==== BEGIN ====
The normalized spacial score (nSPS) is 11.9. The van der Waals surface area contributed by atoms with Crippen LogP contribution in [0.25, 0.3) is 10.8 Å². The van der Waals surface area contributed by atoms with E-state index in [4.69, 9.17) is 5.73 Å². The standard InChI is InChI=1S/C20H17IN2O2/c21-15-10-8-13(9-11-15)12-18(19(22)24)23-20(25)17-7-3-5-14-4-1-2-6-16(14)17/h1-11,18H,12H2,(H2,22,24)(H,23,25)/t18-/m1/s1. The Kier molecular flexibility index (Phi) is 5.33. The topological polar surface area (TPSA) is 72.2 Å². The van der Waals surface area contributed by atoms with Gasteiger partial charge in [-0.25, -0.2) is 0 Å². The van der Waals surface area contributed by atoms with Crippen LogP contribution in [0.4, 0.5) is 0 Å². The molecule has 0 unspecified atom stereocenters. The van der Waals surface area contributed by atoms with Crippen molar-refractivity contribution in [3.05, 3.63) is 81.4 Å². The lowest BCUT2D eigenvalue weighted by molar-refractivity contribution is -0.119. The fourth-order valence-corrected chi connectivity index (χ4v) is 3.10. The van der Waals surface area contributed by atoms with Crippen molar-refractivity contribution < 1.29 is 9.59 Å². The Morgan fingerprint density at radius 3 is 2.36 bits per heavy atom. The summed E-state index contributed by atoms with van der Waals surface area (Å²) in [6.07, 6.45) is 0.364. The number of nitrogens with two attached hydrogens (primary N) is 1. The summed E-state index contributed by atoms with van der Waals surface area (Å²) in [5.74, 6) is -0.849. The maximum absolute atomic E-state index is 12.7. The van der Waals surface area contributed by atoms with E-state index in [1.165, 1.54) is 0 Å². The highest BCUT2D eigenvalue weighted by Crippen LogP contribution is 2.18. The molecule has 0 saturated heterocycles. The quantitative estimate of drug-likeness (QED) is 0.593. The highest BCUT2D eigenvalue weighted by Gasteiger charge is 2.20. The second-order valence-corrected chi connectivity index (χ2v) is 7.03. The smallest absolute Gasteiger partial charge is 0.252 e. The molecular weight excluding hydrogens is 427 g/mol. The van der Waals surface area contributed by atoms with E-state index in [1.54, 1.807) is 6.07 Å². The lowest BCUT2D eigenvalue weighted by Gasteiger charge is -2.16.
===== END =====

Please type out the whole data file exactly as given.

The normalized spacial score (nSPS) is 11.9. The van der Waals surface area contributed by atoms with Crippen LogP contribution in [0.25, 0.3) is 10.8 Å². The van der Waals surface area contributed by atoms with E-state index in [4.69, 9.17) is 5.73 Å². The standard InChI is InChI=1S/C20H17IN2O2/c21-15-10-8-13(9-11-15)12-18(19(22)24)23-20(25)17-7-3-5-14-4-1-2-6-16(14)17/h1-11,18H,12H2,(H2,22,24)(H,23,25)/t18-/m1/s1. The Kier molecular flexibility index (Phi) is 5.33. The topological polar surface area (TPSA) is 72.2 Å². The van der Waals surface area contributed by atoms with Gasteiger partial charge in [-0.25, -0.2) is 0 Å². The van der Waals surface area contributed by atoms with Crippen LogP contribution in [0.4, 0.5) is 0 Å². The molecule has 0 unspecified atom stereocenters. The van der Waals surface area contributed by atoms with Crippen molar-refractivity contribution in [3.05, 3.63) is 81.4 Å². The lowest BCUT2D eigenvalue weighted by molar-refractivity contribution is -0.119. The fourth-order valence-corrected chi connectivity index (χ4v) is 3.10. The van der Waals surface area contributed by atoms with Crippen molar-refractivity contribution < 1.29 is 9.59 Å². The Morgan fingerprint density at radius 3 is 2.36 bits per heavy atom. The summed E-state index contributed by atoms with van der Waals surface area (Å²) in [6.07, 6.45) is 0.364. The number of nitrogens with two attached hydrogens (primary N) is 1. The summed E-state index contributed by atoms with van der Waals surface area (Å²) in [5.74, 6) is -0.849. The maximum absolute atomic E-state index is 12.7. The van der Waals surface area contributed by atoms with E-state index in [1.165, 1.54) is 0 Å². The highest BCUT2D eigenvalue weighted by Crippen LogP contribution is 2.18. The molecule has 0 saturated heterocycles. The quantitative estimate of drug-likeness (QED) is 0.593. The highest BCUT2D eigenvalue weighted by Gasteiger charge is 2.20. The second-order valence-corrected chi connectivity index (χ2v) is 7.03. The smallest absolute Gasteiger partial charge is 0.252 e. The molecular weight excluding hydrogens is 427 g/mol. The van der Waals surface area contributed by atoms with E-state index in [1.54, 1.807) is 6.07 Å². The lowest BCUT2D eigenvalue weighted by Gasteiger charge is -2.16.